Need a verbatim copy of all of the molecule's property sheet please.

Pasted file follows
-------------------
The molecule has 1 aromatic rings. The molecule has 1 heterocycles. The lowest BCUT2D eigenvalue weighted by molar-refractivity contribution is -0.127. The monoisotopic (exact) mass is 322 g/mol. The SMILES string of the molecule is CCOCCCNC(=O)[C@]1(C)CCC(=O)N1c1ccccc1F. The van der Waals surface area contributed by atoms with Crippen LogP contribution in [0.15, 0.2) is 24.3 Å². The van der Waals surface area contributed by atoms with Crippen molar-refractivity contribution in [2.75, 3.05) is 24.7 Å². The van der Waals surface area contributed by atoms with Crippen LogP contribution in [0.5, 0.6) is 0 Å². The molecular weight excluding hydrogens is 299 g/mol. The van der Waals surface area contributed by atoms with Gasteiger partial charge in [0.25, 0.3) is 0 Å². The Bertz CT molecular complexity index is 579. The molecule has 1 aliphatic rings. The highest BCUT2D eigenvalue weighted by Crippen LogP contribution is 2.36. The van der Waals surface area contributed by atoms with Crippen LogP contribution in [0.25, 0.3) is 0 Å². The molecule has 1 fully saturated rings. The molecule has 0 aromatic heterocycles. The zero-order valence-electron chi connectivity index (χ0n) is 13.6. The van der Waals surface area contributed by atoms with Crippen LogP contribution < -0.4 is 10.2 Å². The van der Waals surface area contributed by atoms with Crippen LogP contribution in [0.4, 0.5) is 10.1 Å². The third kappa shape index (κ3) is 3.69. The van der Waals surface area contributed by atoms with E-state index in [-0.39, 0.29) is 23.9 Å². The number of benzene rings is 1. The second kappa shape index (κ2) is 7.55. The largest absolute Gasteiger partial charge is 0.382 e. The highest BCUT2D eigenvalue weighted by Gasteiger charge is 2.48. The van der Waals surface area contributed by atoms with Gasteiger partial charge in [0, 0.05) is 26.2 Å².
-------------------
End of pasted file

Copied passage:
The molecule has 1 aromatic rings. The molecule has 1 heterocycles. The lowest BCUT2D eigenvalue weighted by molar-refractivity contribution is -0.127. The monoisotopic (exact) mass is 322 g/mol. The SMILES string of the molecule is CCOCCCNC(=O)[C@]1(C)CCC(=O)N1c1ccccc1F. The van der Waals surface area contributed by atoms with Crippen LogP contribution in [0.15, 0.2) is 24.3 Å². The van der Waals surface area contributed by atoms with Crippen molar-refractivity contribution in [2.75, 3.05) is 24.7 Å². The van der Waals surface area contributed by atoms with Crippen LogP contribution in [0.5, 0.6) is 0 Å². The molecular weight excluding hydrogens is 299 g/mol. The van der Waals surface area contributed by atoms with Gasteiger partial charge in [0.25, 0.3) is 0 Å². The Bertz CT molecular complexity index is 579. The molecule has 1 aliphatic rings. The highest BCUT2D eigenvalue weighted by Crippen LogP contribution is 2.36. The van der Waals surface area contributed by atoms with Crippen LogP contribution in [0.25, 0.3) is 0 Å². The molecule has 1 fully saturated rings. The molecule has 0 aromatic heterocycles. The zero-order valence-electron chi connectivity index (χ0n) is 13.6. The van der Waals surface area contributed by atoms with Crippen LogP contribution < -0.4 is 10.2 Å². The van der Waals surface area contributed by atoms with Crippen LogP contribution in [0.4, 0.5) is 10.1 Å². The third kappa shape index (κ3) is 3.69. The van der Waals surface area contributed by atoms with E-state index in [-0.39, 0.29) is 23.9 Å². The number of benzene rings is 1. The second kappa shape index (κ2) is 7.55. The largest absolute Gasteiger partial charge is 0.382 e. The highest BCUT2D eigenvalue weighted by Gasteiger charge is 2.48. The van der Waals surface area contributed by atoms with Gasteiger partial charge in [0, 0.05) is 26.2 Å².